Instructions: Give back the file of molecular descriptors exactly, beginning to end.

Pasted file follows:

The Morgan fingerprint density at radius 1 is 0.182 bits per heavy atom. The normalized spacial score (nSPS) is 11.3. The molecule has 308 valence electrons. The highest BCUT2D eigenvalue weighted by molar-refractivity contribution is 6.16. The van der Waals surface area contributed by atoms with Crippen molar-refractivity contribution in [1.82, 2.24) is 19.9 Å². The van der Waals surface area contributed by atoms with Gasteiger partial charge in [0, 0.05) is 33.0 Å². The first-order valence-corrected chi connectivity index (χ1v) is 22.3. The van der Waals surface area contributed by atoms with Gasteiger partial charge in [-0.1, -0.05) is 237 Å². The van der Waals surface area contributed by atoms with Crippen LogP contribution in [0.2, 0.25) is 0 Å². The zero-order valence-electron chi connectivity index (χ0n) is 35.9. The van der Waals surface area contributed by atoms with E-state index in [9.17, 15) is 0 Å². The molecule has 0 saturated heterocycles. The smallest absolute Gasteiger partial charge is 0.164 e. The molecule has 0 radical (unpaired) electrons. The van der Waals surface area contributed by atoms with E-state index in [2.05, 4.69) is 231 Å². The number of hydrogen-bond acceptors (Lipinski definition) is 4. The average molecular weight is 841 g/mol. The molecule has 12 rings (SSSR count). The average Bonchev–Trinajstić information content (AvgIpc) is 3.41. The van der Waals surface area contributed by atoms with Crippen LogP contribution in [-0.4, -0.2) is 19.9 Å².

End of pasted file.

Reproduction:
The Morgan fingerprint density at radius 1 is 0.182 bits per heavy atom. The normalized spacial score (nSPS) is 11.3. The molecule has 308 valence electrons. The highest BCUT2D eigenvalue weighted by molar-refractivity contribution is 6.16. The van der Waals surface area contributed by atoms with Crippen molar-refractivity contribution in [1.82, 2.24) is 19.9 Å². The van der Waals surface area contributed by atoms with Gasteiger partial charge in [0, 0.05) is 33.0 Å². The first-order valence-corrected chi connectivity index (χ1v) is 22.3. The van der Waals surface area contributed by atoms with Gasteiger partial charge in [-0.1, -0.05) is 237 Å². The van der Waals surface area contributed by atoms with Crippen LogP contribution in [0.2, 0.25) is 0 Å². The zero-order valence-electron chi connectivity index (χ0n) is 35.9. The van der Waals surface area contributed by atoms with E-state index in [9.17, 15) is 0 Å². The molecule has 0 saturated heterocycles. The smallest absolute Gasteiger partial charge is 0.164 e. The molecule has 0 radical (unpaired) electrons. The van der Waals surface area contributed by atoms with E-state index in [2.05, 4.69) is 231 Å². The number of hydrogen-bond acceptors (Lipinski definition) is 4. The average molecular weight is 841 g/mol. The molecule has 12 rings (SSSR count). The average Bonchev–Trinajstić information content (AvgIpc) is 3.41. The van der Waals surface area contributed by atoms with Crippen LogP contribution in [-0.4, -0.2) is 19.9 Å².